1. I think you're right about most of the differences coming down to introvert Vs extrovert. I used to be a lot more extroverted, but I also used to be a lot more emotionally unstable. I think for me, being introverted is actually my natural state and all the effort of trying to be extroverted was a large part of what was making my crazy flare up.

      Interesting that you say you prefer your office full of staff...I have to tell you, the days where my floor is entirely full are just HELL for me. I get so stressed my skin actually tingles, from all the stimulus. If you're the person always wandering around having a chat, imagine me as the person attempting to hide in the corner, even when there's cake on offer :D

      Out of curiosity, since your bf isn't around all the time, do you wear makeup for his vists, or not always?

      And finally, ROCK the side ponytails. Eighties kids forever!!

    2. My boyfriend almost never sees me with makeup on, to the point where I feel sorry for him! I leave in the morning for the gym and get ready there, so he doesn't see me in my work clothes/makeup - then I go straight back to the gym at night so when I get home I shower and remove my makeup, and then we hang out. So the Julia he gets to see 90% of the time is in gym gear or pj's, no makeup, and aforementioned high side pony. Hence we make an effort to have 'date nights', because then I get prettied up again - the plus side to our scenario is that when I do get prettied up he almost always makes comment that I look lovely, because it's not the face he's used to seeing. (although he loves both my 'faces'! We actually MET at the gym at 6am, so he met Unmadeup Sweaty Stinky Julia first....things could only improve from there)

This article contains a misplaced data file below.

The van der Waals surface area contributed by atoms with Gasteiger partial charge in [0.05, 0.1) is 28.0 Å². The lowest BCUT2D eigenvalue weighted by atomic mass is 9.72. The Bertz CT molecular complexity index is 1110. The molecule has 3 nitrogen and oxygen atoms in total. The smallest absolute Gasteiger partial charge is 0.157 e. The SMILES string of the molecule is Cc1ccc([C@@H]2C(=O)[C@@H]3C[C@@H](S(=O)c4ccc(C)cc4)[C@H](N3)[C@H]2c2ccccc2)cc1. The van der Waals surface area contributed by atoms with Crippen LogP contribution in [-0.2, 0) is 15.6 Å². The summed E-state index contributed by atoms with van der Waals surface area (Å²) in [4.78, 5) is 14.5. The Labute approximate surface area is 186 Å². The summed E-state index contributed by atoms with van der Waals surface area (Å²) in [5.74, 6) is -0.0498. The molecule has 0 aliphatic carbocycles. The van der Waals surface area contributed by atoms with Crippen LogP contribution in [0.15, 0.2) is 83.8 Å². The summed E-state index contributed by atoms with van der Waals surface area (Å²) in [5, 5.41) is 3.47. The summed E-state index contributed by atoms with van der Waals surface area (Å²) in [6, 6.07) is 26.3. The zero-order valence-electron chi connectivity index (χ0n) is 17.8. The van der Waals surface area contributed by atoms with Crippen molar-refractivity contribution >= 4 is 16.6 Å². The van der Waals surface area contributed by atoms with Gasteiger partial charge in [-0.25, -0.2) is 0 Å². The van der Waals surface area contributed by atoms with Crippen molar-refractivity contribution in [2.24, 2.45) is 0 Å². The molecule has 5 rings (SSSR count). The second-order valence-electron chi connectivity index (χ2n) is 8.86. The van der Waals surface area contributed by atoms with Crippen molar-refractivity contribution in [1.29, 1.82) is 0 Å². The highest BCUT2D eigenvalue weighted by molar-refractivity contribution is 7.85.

2. I identify with your space designations, with some differences (obviously). My lines between Me and Me+ are a lot less stringent, and I don't need much Me if I've had plenty of Me+. My friend zone also extends to my living room enough, that I like people in there without feeling like they're infringing on Me+.
    I also find it much harder to leave my house even if it is to go to a friend's place, so not sure what that's about. I've always been like that, though.
    It's quite draining to be an introvert with social anxieties. I find work really draining, which is to be expected, but also I'm drained by socialising with friends, like you. And then I feel awful for feeling drained by people I love. Like I'm inadvertently turning them into social vampires or something. Anyway. I ummm... that's part of my crazy. And I'm working on it.

    Thanks for the post, it resonates :)


    1. As I said in the comment above, I used to try and be extroverted, because I felt like that was what I was supposed to do. But over the years I've realised that I was actually always introverted on the inside, I was just putting on an extrovert costume, and it did terrible things to my mental health. These days I mostly put my efforts into figuring out just how much time I need in each circle - still getting the balance right!

  3. Really well explained Cassie! I have similar boundaries! I live with my fiance and baby so "Me" space is harder to come up with. My other half knows when its me time because I will be watching cheesy movies/ youtube vlogs and have a candle lit! When he comes home I normally turn these off - my Me space has been compromised - but I don't mind! (most days!) Some days, once he comes home, I hand over the baby and retreat to our bedroom for some sanity!

    Something else that is new for me is having really close neighbours. At home I rock a singlet top (ahem bra-less) like nobodys business. Which is fine until I need to hang the washing out. All of our neighbours can see me, and they are lovely and chatty, but I don't want anyone seeing me in my topknot & singlet top haha. It was definitely an advantage living on a massive block with no neighbours!